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Forest Waste to Fuel

The emerald ash borer is contributing major volumes to the flow of wood waste in Minnesota, which is home to nearly 1 billion ash trees.

The brilliantly colored leaves brought by Minnesota’s autumn are fading and falling. Massive, healthy trees abound my neighborhood and much of the town, but that’s not necessarily representative of the current state of all of Minnesota’s forests, which are in perpetual need of managing and thinning (an issue not unique to Minnesota). Notably, the emerald ash borer is contributing major volumes to the flow of wood waste in the state—which is home to nearly 1 billion ash trees—and our page-12 feature, “Minnesota’s Biomass Revival,” underlines just how crucial biomass- and waste-to-energy plants are for wood waste disposal. Says Ken Smith, CEO of Ever-Green Energy, subsidiary of the District Energy St. Paul, “We’re one of the very few outlets for that material. If we didn’t continue, there is no Plan B. There is no alternative.”

About 50% of the metro tree waste the facility takes in is EAB-infested. And while wood waste disposal is a critical function of the facility, using biomass there keeps $12 million in the local economy each year. Besides discussions with operators of biomass-using energy plants in the state, freelance writer Susanne Retka Schill chats with Eric Schneck of the Minnesota Forest Resources Council, which is supporting revived efforts to better utilize forest resources. This includes a resolution that promotes statewide fuel or energy standards for low-carbon, renewable biofuels from woody biomass and other feedstocks, as well as development of strategies and policies to attract new markets.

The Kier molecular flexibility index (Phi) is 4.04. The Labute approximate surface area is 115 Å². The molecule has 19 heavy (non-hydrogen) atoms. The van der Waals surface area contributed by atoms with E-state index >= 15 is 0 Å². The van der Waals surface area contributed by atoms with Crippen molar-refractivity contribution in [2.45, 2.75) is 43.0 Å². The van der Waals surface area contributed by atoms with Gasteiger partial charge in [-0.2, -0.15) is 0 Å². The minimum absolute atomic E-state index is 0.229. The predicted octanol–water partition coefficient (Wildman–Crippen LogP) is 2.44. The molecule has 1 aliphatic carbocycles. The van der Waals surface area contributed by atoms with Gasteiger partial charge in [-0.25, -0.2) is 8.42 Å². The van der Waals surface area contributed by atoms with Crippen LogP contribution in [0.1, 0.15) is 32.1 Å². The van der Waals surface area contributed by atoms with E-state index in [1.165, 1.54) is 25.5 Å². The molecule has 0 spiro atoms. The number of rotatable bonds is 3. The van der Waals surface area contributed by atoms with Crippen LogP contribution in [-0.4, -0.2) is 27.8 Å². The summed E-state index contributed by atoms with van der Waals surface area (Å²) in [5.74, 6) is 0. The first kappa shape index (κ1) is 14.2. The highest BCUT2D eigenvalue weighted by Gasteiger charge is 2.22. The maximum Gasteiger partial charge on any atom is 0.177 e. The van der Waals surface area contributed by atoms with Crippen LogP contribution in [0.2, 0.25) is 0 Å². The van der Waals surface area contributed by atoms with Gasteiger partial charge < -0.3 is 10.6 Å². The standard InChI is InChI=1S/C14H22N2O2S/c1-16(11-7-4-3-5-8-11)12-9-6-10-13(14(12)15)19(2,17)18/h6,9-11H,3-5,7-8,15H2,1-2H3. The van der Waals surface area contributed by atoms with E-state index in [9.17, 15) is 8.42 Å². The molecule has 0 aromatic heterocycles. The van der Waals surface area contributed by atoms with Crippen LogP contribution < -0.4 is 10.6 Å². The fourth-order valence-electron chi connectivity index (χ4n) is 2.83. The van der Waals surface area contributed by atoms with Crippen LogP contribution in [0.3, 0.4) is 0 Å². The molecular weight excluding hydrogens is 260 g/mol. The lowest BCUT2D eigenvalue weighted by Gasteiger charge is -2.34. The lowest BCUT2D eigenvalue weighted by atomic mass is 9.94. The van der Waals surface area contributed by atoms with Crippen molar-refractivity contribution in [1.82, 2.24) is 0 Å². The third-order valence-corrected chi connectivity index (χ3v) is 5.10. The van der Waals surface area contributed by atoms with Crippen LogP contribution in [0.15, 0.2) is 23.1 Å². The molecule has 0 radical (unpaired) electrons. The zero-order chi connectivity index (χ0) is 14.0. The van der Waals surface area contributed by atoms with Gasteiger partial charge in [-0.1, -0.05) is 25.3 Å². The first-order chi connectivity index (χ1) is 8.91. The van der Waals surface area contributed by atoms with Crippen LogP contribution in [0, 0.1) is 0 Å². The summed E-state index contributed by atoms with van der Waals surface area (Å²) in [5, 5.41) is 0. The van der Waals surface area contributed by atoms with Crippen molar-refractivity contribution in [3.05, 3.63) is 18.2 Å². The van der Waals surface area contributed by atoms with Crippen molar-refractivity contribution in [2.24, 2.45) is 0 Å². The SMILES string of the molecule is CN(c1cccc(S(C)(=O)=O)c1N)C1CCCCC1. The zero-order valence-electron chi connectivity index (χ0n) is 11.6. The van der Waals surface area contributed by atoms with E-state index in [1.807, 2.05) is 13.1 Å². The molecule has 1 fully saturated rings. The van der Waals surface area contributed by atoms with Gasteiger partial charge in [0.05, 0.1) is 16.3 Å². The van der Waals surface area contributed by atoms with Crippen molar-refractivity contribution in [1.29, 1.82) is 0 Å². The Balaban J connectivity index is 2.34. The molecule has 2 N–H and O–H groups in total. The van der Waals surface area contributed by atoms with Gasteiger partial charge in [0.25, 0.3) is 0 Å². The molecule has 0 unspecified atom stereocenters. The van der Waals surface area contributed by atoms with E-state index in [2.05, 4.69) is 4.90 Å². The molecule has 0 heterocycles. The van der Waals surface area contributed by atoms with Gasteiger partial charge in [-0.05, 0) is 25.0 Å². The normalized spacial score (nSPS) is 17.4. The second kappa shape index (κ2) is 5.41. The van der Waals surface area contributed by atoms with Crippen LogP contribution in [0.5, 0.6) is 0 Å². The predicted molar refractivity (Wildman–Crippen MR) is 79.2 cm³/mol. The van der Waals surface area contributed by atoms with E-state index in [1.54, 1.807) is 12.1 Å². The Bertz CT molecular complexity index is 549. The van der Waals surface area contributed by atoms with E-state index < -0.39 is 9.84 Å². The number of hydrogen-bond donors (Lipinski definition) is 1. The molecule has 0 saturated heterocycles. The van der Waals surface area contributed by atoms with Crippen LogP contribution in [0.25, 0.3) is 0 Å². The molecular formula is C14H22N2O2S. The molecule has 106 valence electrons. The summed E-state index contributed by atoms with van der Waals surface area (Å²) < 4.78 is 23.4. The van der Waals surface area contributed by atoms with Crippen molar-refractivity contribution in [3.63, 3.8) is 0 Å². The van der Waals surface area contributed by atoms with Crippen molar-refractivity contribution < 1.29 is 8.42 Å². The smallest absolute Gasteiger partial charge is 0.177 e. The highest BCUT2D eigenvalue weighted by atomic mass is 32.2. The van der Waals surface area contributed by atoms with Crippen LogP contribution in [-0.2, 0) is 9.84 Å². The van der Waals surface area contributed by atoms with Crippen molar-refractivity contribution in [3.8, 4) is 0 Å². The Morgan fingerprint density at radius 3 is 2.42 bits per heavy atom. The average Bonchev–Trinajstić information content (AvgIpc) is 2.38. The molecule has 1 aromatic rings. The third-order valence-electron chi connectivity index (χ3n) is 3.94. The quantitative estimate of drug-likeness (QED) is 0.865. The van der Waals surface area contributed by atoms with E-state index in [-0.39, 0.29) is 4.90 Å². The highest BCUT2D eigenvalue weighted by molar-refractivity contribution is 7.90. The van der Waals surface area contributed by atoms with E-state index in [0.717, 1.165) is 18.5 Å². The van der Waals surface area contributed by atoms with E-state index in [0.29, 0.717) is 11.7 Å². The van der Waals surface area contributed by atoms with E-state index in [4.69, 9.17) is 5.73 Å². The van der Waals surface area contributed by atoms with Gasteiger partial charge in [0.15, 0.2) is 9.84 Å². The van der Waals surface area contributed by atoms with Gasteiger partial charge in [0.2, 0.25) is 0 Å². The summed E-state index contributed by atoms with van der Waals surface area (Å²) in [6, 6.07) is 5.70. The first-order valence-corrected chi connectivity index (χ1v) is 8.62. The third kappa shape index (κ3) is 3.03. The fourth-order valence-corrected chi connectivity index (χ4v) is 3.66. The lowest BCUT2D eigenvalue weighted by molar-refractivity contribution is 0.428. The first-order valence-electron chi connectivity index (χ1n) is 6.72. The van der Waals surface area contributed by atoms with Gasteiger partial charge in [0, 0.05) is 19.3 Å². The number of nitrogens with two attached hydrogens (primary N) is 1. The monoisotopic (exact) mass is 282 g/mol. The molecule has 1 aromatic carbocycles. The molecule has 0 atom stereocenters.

On that note of forest restoration and energy production, you won’t want to miss our page-16 feature, “Power with a Purpose,” in which staff writer Katie Schroeder interviews Brad Worsley, CEO of Arizona’s lone biomass plant, Novo BioPower. This feel-good piece lays out the history of the plant, and why the Worsleys felt compelled to keep this facility alive (and profitable), while greatly contributing to the health of the state’s ponderosa pine forests.

While the aforementioned features are focused on wood waste to power, other end markets for this vast resource are quickly emerging, and I would be remiss if I did not mention the explosive renewable diesel and sustainable aviation fuel (SAF) markets. Wood is a being eyed as a promising feedstock for the industry, the development of which may unlock previously uneconomical sources of forestry waste.

https://biomassmagazine.com/articles/19431/forest-waste-to-fuel